Welsh company reduces water use by 90%

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IN the last year, Welsh company Puffin Produce has seen its water usage reduce by 90% and the electricity used to wash and polish its potatoes decrease by 40%.

The savings are down to a radical restructuring of its Withybush factory, which has seen four production lines replaced with two state-of-the-art lines.

Puffin Produce, which is the largest supplier of Welsh produce in Wales, has worked with vegetable handling equipment specialist Haith Group since the early 2000s and in 2016 Managing Director Huw Thomas asked the company to look at how Puffin could reduce its impact on the environment.

Everything on the new lines is now automated, from receiving and grading through to progress storage and packing. 

Before the new lines were installed, none of the water used in the factory was recycled. All of the discharge water was removed from the site by tankers. Today, very little water leaves the site, and 90% of the water used to wash the produce is recycled. The remaining fraction has further treatment prior to discharge with the solids being incorporated into a dry cake that can be returned to land.

After being received and any stones removed, the crop enters a self-cleaning washer which discharges waste water onto a course screen, removing any large particles, skin, haulm and foreign objects. The wastewater is pumped to a finer screen, which sits above a balance tank, where a mixer keeps solid matter in suspension.
 
Technical Sales Manager Paul Ramplin, who oversaw the design of the water treatment system, said: “We start the primary settlement process in the system by pumping the soil laden water through a serpentine flocculator." This promotes agglomeration of the solids before they report into the settlement tank.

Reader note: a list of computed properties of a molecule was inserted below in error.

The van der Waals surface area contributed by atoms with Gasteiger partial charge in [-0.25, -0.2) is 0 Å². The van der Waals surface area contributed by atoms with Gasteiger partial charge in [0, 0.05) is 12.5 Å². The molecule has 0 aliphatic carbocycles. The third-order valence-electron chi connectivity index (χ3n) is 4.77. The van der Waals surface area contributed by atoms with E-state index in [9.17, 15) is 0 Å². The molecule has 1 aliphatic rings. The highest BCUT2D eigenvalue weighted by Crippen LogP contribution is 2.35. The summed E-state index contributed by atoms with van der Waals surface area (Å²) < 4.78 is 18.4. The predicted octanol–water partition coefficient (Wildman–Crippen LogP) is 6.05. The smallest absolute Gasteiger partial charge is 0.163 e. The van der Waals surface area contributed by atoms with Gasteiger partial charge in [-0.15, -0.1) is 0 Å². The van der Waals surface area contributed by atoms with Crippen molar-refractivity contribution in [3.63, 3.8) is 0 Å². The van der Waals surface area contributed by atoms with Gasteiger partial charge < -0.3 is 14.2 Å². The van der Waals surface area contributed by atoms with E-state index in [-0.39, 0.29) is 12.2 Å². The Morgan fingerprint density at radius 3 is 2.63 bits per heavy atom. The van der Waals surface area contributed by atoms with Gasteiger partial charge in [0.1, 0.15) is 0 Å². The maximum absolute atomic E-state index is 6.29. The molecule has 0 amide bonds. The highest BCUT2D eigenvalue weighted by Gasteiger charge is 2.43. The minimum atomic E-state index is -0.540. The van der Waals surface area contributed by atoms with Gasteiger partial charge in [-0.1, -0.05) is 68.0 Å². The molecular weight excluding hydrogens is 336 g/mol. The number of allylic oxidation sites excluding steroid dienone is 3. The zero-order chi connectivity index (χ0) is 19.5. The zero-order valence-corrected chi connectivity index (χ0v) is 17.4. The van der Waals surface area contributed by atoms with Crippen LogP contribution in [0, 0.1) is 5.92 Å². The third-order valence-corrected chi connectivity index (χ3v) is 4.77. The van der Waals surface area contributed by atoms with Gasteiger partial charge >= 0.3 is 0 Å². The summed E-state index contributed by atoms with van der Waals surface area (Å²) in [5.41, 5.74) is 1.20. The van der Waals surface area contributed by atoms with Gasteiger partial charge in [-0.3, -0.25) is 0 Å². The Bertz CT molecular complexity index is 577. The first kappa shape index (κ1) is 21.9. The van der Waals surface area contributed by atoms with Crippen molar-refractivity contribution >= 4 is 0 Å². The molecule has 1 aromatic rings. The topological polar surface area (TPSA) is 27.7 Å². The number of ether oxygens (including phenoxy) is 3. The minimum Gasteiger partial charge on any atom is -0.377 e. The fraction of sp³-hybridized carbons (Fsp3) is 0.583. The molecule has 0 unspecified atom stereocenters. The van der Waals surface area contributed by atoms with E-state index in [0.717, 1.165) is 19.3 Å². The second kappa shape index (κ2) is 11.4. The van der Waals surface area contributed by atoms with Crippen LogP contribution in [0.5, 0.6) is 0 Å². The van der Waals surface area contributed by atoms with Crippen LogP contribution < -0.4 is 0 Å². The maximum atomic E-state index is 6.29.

The now flocculated solids accumulate at the bottom of the settlement tank, where and automatic monitoring system starts a slurry removal pump at predetermined setpoints. The slurry is pumped into a storage tank that is continuously mixed to keep the slurry in suspension. A pressure pump feeds the concentrated sludge to a multi-chamber filter press, where dewatering accrues and creates a dry soil cake. It can then be returned to land in a more manageable form.
 
The 10% of water that cannot be recycled passes through a final biological treatment process before being discharged into the natural watercourse.

Haith also helped Puffin to design all the drainage and the recycled water pumping systems to and from the factory.
 
Huw said: "It is fantastic that we can operate more efficiently, have the capacity to handle even more produce in the future and can lower both our utility costs and impact on the environment."

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